(These posts will discuss the creation of Bar Exam (aka Willy Wonka and the Puzzle Factory), which was the extravaganza presented at the 2017 National Puzzlers’ League convention in Boston at the Revere Hotel. Puzzles are posted via the link above; future parts will include puzzle spoilers, but this one will not.)
Celebrating my birthday (in lieu of gifts, please vote against ignorance in 2018) by continuing my NPL extravaganza breakdown, which last paused in the middle of what I thought was going to be the “theme and structure” post. Before I move on to structural stuff, a few loose ends in the theme department:
1) If you weren’t at the Con, you might wonder why we had such a generic title. As it happens, the extravaganza title and a brief blurb appear in the official Con program, and being showmen, we wanted a big reveal… so we named the event Bar Exam, and gave a very law-flavored description that was technically accurate (referencing things like “becoming a partner” and having a “good defense” that also apply to the children’s journey through the factory). So much like a Mystery Hunt, most solvers didn’t know the theme until Wonka was introduced.
2) One of my favorite ways to contribute to a puzzlehunt is writing the opening skit, and (to pat myself on the back) between Mystery Hunt and Bar Exam, I’m on a roll this year. But with both events, the script wouldn’t have worked if the performers hadn’t sold it, and Mark, Brent, and Todd did a great job with their characters, and Todd wrote a lovely parody of “Pure Imagination” that we edited down for time.
This is also the second event in a row where multiple people came up to me and said, “You just did that theme so you could play [Character X], huh?” when in fact the character I played was not my first choice! (Though Wonka was a really fun character to improvise at the answer-checking table, especially when actual kid solvers came up to me. I was originally going to do an Ed Wynn voice like I used for the Mad Hatter in the 2014 Mystery Hunt, but fortunately I tried it in the privacy of my home and determined I would have been hoarse after three minutes.)
One of the biggest challenges of any puzzlehunt is creating an event that will work for solvers of varying goals and skill levels. Anyone who’s written the Mystery Hunt will tell you it’s virtually impossible to hit a target, even if you can agree on what the target should be. Many Hunts have gone controversially long before the first team finishes, and this year plenty of solvers were surprised by how early the first team found the coin; I’ve been on construction teams in both instances, and the outliers don’t happen on purpose.
The NPL convention extravaganza is like an extremely scaled down version of this problem; the extravaganza begins at 8pm plus epsilon, where epsilon depends on how long it takes the constructors to ready the room and for people to find their seats, and most solvers proooobably want to finish some time between 10 (maybe even 9:30 depending on taste?) and midnight, with the target varying based on how much people like to struggle, how much they like to sleep early, how much they want to play after-hours games and/or drink, and so forth. The audience is also a little unusual in that they’re not as targeted as you’d see in the Mystery Hunt and regional puzzlehunts. People who participate in DASH probably have some specific interest in puzzlehunt-style puzzles, whereas many (not all!) NPLers are more crossword enthusiasts than anything else, and they may scowl at you if they think you’re forcing them to solve something that’s too logicky or too aha-based. And from previous extravaganza-writing experiences, I can tell you that some (not all!) of them are not shy about complaining if they don’t get what they’re hoping to get.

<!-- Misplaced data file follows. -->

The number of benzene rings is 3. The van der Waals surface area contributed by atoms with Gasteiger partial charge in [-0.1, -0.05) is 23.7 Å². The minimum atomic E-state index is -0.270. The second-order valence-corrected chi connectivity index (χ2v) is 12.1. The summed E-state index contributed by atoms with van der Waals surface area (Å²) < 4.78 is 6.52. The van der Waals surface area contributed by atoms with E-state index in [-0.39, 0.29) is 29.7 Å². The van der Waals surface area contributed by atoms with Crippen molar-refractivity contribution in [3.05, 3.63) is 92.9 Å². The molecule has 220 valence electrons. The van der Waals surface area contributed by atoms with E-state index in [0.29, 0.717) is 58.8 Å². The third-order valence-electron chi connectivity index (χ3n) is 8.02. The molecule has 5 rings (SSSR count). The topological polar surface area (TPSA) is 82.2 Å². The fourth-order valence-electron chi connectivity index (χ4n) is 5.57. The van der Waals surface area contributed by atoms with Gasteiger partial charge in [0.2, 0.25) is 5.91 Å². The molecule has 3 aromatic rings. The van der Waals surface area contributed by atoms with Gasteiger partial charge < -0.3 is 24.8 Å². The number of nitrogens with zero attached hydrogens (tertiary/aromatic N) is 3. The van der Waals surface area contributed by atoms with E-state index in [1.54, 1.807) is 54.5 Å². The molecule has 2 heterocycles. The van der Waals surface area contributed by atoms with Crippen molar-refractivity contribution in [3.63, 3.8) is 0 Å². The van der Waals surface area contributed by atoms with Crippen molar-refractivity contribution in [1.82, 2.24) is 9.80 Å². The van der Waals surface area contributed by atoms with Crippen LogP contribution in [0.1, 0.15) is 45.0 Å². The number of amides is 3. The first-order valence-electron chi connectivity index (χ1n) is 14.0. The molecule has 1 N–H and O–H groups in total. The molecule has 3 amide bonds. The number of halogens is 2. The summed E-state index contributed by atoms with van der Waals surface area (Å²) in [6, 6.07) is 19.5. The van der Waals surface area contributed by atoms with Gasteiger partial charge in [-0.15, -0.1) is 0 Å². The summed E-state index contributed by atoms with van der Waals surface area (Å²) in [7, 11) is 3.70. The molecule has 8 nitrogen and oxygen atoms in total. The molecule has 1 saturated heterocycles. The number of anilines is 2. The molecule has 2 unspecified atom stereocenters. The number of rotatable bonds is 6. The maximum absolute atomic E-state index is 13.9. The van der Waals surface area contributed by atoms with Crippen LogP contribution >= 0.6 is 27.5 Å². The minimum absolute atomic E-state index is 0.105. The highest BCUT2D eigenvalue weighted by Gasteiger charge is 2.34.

Last year’s event, written by Erin Rhode and her partners in crime (I’m not sure exactly who helped because I think some initial participants dropped out) erred on the easier side, which reduced the danger of things running long (probably a good direction to err for a first-time group) but also meant my team polished off the puzzles in a little over an hour. So we approached this year’s extravaganza with one primary goal: Can we create an event that satisfies solvers that want something light or something heavy, and in particular, can we do that without our having to linger in the ballroom past midnight?
It was pretty clear that we weren’t going to keep both a super-solver team and a more casual team busy for the right amount of time unless those teams potentially solved different amounts of puzzles while still feeling satisfied with what they accomplished. There was a food-themed extravaganza years ago that dealt with this by providing “snacks.” If a team finished their puzzles early, they were given snack puzzles, which were less puzzlehunty and more Weekend Editiony, in the style of “solve as many of these twenty things as you can without extracting a final answer.” But that year, ranking was still based around solve time… the snacks were just for fun. We wondered if we could make those snacks matter for the teams that wanted to work on them, without overwhelming teams that might not have time to complete them. I’ve also been recently interested in hunt mechanics where you have a main tier/map/round that branches off as you solve stuff, as we looked at structures of this flavor for rejected themes in both the 2014 and 2017 Mystery Hunts.